And the next:

A professor has called for a gathering of American Studies and History students, mostly graduate students. We huddle together in the library of the creaky old American Studies building. We hold plates of pizza and cookies on our laps. We don’t look at each other at first; we don’t know how to begin. And then, we talk about what has happened. We talk about the tragedy of it. But mostly, we talk about the shame of it. The shame of not suspecting this could happen, of being so entrenched in our own rightness that we didn’t reach out to those whose pain and fear was so great that they were tempted by such a candidate. They elected him because they thought he could protect them. Because he gave them a voice they didn’t have, a voice that we, each in our small way, contributed to silencing. I’m ashamed of that. I have been blinded by arrogance toward those I perceived to be ignorant. That is not the person I want to be. That is not the historian I want to be. In my work I strive to listen to those who have not yet been listened to, but how can I do this if I cannot practice it in my own life? Nearly everyone is crying as the weight of this settles. The professor begins to talk. He says something I’ll never forget: that the most we can do is to love honestly. To do so comes with a great deal of risk, but it’s a vital risk, a worthwhile one. He says that we’ll be okay, because we’ll protect each other. He reminds us of when Dumbledore said, “I am not worried. I am with you.” At that, some sob audibly. We touch each other’s shoulders, offer hugs, pass Kleenex. The professor hands a handkerchief to a particularly distraught student. On Monday, we begin the work of deciding what to do. Tonight, we keep each other close and let ourselves mourn.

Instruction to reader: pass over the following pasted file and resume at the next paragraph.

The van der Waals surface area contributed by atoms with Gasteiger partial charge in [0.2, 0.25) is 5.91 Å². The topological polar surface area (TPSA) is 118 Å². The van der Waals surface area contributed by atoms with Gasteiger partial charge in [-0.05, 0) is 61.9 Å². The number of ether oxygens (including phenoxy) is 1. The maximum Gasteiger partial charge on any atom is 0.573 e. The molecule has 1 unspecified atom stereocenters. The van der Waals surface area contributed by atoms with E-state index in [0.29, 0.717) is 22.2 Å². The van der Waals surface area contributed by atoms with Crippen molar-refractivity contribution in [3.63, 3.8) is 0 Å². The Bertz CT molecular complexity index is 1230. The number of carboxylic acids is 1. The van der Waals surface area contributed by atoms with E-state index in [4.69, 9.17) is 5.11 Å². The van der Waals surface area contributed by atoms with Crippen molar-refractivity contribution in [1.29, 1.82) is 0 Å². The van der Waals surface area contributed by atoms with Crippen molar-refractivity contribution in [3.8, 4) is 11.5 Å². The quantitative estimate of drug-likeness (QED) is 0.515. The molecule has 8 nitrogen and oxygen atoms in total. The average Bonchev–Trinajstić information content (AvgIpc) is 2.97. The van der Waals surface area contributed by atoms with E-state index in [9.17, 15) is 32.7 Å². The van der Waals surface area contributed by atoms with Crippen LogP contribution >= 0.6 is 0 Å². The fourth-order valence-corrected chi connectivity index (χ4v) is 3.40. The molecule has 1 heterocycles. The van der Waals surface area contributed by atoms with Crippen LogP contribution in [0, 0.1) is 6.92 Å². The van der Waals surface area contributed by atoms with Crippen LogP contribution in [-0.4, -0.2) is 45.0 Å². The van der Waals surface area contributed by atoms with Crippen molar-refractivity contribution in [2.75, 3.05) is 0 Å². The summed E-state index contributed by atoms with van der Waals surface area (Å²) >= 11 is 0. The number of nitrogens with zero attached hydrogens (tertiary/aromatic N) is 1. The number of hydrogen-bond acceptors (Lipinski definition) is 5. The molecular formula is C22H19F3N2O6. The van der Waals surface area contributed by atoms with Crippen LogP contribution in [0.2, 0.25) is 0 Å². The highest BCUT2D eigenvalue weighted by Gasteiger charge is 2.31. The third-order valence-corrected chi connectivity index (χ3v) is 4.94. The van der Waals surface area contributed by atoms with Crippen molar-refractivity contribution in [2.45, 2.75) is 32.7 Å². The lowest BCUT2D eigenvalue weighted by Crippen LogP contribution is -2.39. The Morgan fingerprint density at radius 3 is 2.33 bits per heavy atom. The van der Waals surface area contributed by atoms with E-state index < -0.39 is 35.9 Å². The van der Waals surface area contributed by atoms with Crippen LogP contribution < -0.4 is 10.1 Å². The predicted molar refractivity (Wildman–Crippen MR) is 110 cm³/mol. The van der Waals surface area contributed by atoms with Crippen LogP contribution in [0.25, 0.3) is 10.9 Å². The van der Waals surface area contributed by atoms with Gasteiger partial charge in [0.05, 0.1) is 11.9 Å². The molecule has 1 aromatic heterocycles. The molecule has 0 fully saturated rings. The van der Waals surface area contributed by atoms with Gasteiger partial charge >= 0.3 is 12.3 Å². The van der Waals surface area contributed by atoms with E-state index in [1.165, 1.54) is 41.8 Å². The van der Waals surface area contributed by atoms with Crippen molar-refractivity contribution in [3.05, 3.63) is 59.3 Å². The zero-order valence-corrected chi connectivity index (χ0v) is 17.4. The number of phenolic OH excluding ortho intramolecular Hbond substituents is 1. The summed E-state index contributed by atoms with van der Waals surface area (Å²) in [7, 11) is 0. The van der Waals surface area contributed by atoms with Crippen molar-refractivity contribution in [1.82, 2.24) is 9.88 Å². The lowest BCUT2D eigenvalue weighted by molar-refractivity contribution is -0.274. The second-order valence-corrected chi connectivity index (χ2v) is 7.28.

These are the most important parts of 2016 for me. And I want, more than anything, for the most important parts of 2017 to be related. But I don’t want to talk about this anymore. I want to do the work. I want to be part of the change that this country desperately needs. I can give what I have. I can take up my torch, as I trust you will take up yours. We can change this country.

2017 is for us, not for him.

I want to leave you with a song. It’s been my anthem for the past few months, and is a hopeful, resolved, frenzied reminder that we WILL make it through this year. And the next, and the next.

I’ll see you in 2017.